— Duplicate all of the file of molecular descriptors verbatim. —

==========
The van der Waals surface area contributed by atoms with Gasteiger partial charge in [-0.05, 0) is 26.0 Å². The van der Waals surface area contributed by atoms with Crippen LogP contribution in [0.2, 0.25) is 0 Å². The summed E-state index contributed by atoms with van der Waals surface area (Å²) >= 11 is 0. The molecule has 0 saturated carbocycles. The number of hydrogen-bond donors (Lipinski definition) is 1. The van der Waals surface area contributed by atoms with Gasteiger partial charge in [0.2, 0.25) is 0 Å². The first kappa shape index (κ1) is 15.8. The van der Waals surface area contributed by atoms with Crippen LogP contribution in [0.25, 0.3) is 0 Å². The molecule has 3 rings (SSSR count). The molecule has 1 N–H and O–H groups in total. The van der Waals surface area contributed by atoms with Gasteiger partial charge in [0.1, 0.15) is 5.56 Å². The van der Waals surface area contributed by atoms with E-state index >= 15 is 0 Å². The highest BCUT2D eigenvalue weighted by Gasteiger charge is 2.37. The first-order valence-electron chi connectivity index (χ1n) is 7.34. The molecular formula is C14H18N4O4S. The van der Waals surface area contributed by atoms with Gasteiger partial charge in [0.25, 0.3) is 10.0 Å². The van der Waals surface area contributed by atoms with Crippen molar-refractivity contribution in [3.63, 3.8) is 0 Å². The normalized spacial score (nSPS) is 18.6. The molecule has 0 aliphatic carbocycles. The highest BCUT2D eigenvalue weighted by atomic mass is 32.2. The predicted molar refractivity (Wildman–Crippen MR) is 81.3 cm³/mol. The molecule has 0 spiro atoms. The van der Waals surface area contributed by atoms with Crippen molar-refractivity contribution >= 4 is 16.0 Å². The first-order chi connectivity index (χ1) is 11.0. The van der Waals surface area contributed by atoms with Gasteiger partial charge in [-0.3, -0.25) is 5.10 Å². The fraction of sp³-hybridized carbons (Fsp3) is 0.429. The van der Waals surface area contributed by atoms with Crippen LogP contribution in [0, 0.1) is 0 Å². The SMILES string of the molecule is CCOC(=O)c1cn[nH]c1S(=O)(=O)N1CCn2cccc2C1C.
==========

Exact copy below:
The van der Waals surface area contributed by atoms with Gasteiger partial charge in [-0.05, 0) is 26.0 Å². The van der Waals surface area contributed by atoms with Crippen LogP contribution in [0.2, 0.25) is 0 Å². The summed E-state index contributed by atoms with van der Waals surface area (Å²) >= 11 is 0. The molecule has 0 saturated carbocycles. The number of hydrogen-bond donors (Lipinski definition) is 1. The van der Waals surface area contributed by atoms with Gasteiger partial charge in [0.2, 0.25) is 0 Å². The first kappa shape index (κ1) is 15.8. The van der Waals surface area contributed by atoms with Crippen LogP contribution in [0.25, 0.3) is 0 Å². The molecule has 3 rings (SSSR count). The molecule has 1 N–H and O–H groups in total. The van der Waals surface area contributed by atoms with Gasteiger partial charge in [0.1, 0.15) is 5.56 Å². The van der Waals surface area contributed by atoms with E-state index >= 15 is 0 Å². The highest BCUT2D eigenvalue weighted by Gasteiger charge is 2.37. The first-order valence-electron chi connectivity index (χ1n) is 7.34. The molecular formula is C14H18N4O4S. The van der Waals surface area contributed by atoms with Gasteiger partial charge in [0.25, 0.3) is 10.0 Å². The van der Waals surface area contributed by atoms with Crippen molar-refractivity contribution in [3.63, 3.8) is 0 Å². The normalized spacial score (nSPS) is 18.6. The molecule has 0 aliphatic carbocycles. The highest BCUT2D eigenvalue weighted by atomic mass is 32.2. The predicted molar refractivity (Wildman–Crippen MR) is 81.3 cm³/mol. The molecule has 0 spiro atoms. The van der Waals surface area contributed by atoms with Crippen molar-refractivity contribution >= 4 is 16.0 Å². The first-order chi connectivity index (χ1) is 11.0. The van der Waals surface area contributed by atoms with Gasteiger partial charge in [-0.3, -0.25) is 5.10 Å². The fraction of sp³-hybridized carbons (Fsp3) is 0.429. The van der Waals surface area contributed by atoms with Crippen LogP contribution in [0, 0.1) is 0 Å². The SMILES string of the molecule is CCOC(=O)c1cn[nH]c1S(=O)(=O)N1CCn2cccc2C1C.